Control Costs – PMP Tools and Techniques
Let me start by first considering the necessary information and data needed to control costs, by looking at the inputs to the control costs process:
Just like the Control Scope and Control Schedule processes, the inputs consist of the project management plan, work performance information, and organizational process assets.
In addition, the project funding requirements are also an input.
Here then are the main sources of data or inputs needed to control costs:
- The project management plan
- The two components you will use in this process are:
- Cost performance baseline. Use this to compare planned expenditures against actual costs
- Cost management plan. The cost management plan should identify the acceptable variances for cost performance
As an example, if you are over budget by 20% on a deliverable, but under budget on the project overall, should you report the variance?
Under what circumstances can you use reserve, and what process is do you use to update the plan to show that?
How do you measure cost performance for work that is in progress?
Here is a diagram showing the full PMBOK Control Costs process:
Work performance information
Which costs have been authorized, which of been incurred, and the estimates for completing the remaining work.
Project funding requirements
The periodic required funds for expenditures and reserves
Organizational process assets
Organizational policies, templates, and procedures you need to manage and report project costs
One of the methods you used to determine how well you are performing, is to look at the work performance information to determine how much work has been completed on work in progress.
A common way of doing this is to ask the appropriate team member what the percentage complete is.
However, there are two problems with this approach:
- This is subjective and can be abused
- For short-term activities, it’s time consuming
One way to reduce the time associated with recording progress, is to set up a fixed formula for short-term activities. Short-term being defined as spanning one or two reporting periods.
You select a ratio that adds up to 100%, such as 50:50, 25:75, or 20:80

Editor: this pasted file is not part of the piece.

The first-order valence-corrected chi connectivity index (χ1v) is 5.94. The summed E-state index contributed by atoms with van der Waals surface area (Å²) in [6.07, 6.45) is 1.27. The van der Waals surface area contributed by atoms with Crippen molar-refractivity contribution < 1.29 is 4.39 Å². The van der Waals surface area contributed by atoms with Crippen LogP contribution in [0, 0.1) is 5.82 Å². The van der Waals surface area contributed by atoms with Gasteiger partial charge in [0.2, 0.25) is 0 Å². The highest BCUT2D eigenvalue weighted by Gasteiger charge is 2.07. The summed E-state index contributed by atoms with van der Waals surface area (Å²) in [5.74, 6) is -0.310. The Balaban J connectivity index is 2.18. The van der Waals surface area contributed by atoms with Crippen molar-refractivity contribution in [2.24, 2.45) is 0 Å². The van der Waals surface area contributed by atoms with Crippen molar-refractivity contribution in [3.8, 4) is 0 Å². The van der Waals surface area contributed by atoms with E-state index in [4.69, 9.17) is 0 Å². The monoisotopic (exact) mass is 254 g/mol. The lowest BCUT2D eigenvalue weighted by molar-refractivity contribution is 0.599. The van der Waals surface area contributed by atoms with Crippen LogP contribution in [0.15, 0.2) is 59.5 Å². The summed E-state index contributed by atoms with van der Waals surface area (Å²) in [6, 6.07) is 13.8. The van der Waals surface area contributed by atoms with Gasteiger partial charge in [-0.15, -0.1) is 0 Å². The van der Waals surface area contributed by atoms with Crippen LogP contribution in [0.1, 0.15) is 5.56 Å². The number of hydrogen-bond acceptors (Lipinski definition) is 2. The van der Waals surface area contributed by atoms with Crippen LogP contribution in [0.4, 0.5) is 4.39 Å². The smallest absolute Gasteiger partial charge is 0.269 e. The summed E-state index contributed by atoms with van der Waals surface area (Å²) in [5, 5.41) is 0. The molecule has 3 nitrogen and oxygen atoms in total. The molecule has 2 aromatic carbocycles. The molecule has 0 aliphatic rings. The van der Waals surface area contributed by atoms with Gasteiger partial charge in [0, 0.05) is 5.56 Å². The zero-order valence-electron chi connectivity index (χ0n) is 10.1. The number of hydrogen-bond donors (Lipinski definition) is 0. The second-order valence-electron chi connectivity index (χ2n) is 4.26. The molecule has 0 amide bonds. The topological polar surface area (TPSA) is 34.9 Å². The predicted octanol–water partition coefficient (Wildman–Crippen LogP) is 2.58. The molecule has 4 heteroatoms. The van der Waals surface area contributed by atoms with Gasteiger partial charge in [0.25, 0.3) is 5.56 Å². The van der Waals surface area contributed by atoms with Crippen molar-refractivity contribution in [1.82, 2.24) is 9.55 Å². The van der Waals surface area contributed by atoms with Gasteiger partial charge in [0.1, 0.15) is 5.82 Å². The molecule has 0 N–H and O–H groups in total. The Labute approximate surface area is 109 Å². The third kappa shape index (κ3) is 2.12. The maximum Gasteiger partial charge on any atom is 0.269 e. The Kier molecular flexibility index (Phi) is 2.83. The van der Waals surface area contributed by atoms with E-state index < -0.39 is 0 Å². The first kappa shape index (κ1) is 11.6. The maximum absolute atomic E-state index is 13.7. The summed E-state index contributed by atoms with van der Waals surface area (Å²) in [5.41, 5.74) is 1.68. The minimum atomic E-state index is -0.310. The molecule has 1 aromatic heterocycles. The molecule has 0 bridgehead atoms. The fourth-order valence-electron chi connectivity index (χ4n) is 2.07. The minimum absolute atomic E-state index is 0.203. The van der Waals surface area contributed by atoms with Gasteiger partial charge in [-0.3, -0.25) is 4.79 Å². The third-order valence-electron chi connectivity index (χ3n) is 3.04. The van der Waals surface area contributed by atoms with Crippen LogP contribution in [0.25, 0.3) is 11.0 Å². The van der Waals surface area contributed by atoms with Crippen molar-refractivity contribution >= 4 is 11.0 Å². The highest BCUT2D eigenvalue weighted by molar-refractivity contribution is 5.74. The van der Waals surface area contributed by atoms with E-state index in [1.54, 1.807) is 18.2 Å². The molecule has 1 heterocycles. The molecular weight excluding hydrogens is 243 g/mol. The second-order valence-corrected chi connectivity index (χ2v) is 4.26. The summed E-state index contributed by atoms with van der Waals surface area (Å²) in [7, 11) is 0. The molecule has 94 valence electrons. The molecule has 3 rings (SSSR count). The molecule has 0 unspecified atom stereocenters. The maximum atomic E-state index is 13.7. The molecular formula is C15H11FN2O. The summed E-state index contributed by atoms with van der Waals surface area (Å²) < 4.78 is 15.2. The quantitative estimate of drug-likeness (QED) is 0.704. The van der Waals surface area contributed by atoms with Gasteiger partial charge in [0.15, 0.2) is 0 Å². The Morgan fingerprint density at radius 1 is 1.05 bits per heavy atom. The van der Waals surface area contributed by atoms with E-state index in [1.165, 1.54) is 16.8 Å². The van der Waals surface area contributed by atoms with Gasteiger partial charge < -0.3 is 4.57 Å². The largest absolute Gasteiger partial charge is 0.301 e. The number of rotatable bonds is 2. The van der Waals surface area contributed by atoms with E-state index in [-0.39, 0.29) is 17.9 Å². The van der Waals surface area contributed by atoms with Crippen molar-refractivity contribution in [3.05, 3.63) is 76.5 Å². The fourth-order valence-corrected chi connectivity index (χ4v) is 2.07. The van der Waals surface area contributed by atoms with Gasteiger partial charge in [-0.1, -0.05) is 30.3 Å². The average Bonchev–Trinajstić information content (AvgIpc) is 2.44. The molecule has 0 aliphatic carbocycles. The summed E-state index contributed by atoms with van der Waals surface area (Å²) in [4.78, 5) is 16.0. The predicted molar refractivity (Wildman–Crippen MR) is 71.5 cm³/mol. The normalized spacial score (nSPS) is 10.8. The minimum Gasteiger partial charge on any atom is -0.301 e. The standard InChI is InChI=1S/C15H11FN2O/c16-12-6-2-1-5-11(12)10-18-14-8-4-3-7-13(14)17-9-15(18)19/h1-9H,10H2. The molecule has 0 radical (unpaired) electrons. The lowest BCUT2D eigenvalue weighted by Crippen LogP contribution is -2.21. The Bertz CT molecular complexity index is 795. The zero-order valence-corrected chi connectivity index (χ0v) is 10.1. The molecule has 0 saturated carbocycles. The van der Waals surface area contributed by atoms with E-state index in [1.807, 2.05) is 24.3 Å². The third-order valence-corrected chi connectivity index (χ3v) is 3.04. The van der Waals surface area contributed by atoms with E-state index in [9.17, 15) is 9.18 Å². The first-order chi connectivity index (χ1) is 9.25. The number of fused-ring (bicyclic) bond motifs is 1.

When an activity starts, the first percentage is credited. When the activity is complete, the remainder is credited. Using a 50:50 measure is the most aggressive, and 20:80 is the most conservative.
Although percentage is not a true measure of accomplishment, after all, is only short term, but the overall performance equalizes quickly because of the short-term nature of the measurement method.
The diagram below shows an example of each method:
Some measurements methods are 0:100. This is a whole discipline, so I will give you a full explanation of this technique before moving on to additional techniques.
Earned value management
The PMP exam just scratches the surface of EVM, but nonetheless, you should expect five also questions on this topic.
After you understand the underlying concept, it is quite simple, and before reading further, you may like to what should my very popular short video that will guarantee you fully understand EVM:
EVM integrates scope, schedule, and costs in the planning, monitoring, and controlling disciplines.
Although implementation of a full scale EV system is quite complex, the following nine steps summarize what you need to know to understand the concept for the PMP Exam:
- Plan the work by using a work breakdown structure (WBS)
- Identify resources and person’s accountable for the work
- Schedule the work
- Estimate the costs
- Develop a performance measurement baseline
- Monitor the work against the baseline to determine variances
- Control the work to keep the project on schedule and on budget
- Manage changes to maintain the baseline integrity
- Develop forecasts for future performance
Note that all these steps are consistent with good project management. In fact, there is a saying,’ you can do good project management without using earned value, but you can’t do earned value without using good project management’
Many terms are associated with EV as well as many abbreviations and acronyms. I introduce these terms and acronyms in chunks as I explain the concepts.
Here are some definitions:
Earned value management (EVM)
A management methodology for integrating scope, schedule, and resources, and for objectively measuring project performance and progress. Performance is measured by determining the budgeted cost of work performed (the earned value), and comparing it to the actual cost of work performed (the actual cost)
Planned value (PV)
The authorized the budget assigned to the scheduled work to be accomplished for a schedule activity or work breakdown structure (WBS) component. This is also referred to as the budgeted cost of work scheduled (BCWS)
Earned value (EV)
The value of work performed expressed in terms of the approved budget assigned to that work for schedule activity or work breakdown structure (WBS) component. Also referred to as the budgeted cost of work performed (BCWP)
Actual cost (AC)
Two costs actually incurred and recorded in accomplishing work performed during a given time. For a schedule activity or work breakdown structure (WBS) component.
Actual costs can sometimes be direct labour hours alone, direct costs alone, or all costs including indirect costs. Also referred to as the actual cost of work performed (ACWP)
Budget at completion (BAC)
The sum of all the budgets established for the work to be performed on a project or a work breakdown structure (WBS) components or a schedule activity. This is the total planned value for the project.